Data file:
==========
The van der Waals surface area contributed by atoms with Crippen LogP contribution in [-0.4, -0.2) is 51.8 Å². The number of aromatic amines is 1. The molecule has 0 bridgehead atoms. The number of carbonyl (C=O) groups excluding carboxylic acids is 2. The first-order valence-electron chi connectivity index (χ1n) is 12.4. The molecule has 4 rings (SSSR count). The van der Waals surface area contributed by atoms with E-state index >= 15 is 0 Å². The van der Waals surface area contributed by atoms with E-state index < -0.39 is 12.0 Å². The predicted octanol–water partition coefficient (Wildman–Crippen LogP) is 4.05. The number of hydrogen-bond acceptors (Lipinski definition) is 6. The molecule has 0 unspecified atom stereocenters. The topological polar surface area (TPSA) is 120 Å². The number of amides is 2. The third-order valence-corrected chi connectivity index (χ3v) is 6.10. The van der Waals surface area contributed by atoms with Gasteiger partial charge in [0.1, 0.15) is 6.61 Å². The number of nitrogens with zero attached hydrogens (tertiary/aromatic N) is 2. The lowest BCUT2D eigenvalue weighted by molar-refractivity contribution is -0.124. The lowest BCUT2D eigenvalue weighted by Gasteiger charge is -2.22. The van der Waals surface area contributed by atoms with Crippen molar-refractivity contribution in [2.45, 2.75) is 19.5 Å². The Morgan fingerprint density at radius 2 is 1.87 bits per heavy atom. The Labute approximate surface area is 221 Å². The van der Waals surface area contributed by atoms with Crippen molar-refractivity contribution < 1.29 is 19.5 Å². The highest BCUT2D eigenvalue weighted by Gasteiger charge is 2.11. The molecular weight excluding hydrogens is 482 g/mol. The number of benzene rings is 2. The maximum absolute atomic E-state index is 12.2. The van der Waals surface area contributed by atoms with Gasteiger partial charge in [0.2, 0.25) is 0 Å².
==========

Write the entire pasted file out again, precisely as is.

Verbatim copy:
The van der Waals surface area contributed by atoms with Crippen LogP contribution in [-0.4, -0.2) is 51.8 Å². The number of aromatic amines is 1. The molecule has 0 bridgehead atoms. The number of carbonyl (C=O) groups excluding carboxylic acids is 2. The first-order valence-electron chi connectivity index (χ1n) is 12.4. The molecule has 4 rings (SSSR count). The van der Waals surface area contributed by atoms with E-state index >= 15 is 0 Å². The van der Waals surface area contributed by atoms with E-state index < -0.39 is 12.0 Å². The predicted octanol–water partition coefficient (Wildman–Crippen LogP) is 4.05. The number of hydrogen-bond acceptors (Lipinski definition) is 6. The molecule has 0 unspecified atom stereocenters. The topological polar surface area (TPSA) is 120 Å². The number of amides is 2. The third-order valence-corrected chi connectivity index (χ3v) is 6.10. The van der Waals surface area contributed by atoms with Gasteiger partial charge in [0.1, 0.15) is 6.61 Å². The number of nitrogens with zero attached hydrogens (tertiary/aromatic N) is 2. The lowest BCUT2D eigenvalue weighted by molar-refractivity contribution is -0.124. The lowest BCUT2D eigenvalue weighted by Gasteiger charge is -2.22. The van der Waals surface area contributed by atoms with Crippen molar-refractivity contribution in [2.45, 2.75) is 19.5 Å². The Morgan fingerprint density at radius 2 is 1.87 bits per heavy atom. The Labute approximate surface area is 221 Å². The van der Waals surface area contributed by atoms with Crippen molar-refractivity contribution < 1.29 is 19.5 Å². The highest BCUT2D eigenvalue weighted by Gasteiger charge is 2.11. The molecular weight excluding hydrogens is 482 g/mol. The number of benzene rings is 2. The maximum absolute atomic E-state index is 12.2. The van der Waals surface area contributed by atoms with Gasteiger partial charge in [0.2, 0.25) is 0 Å².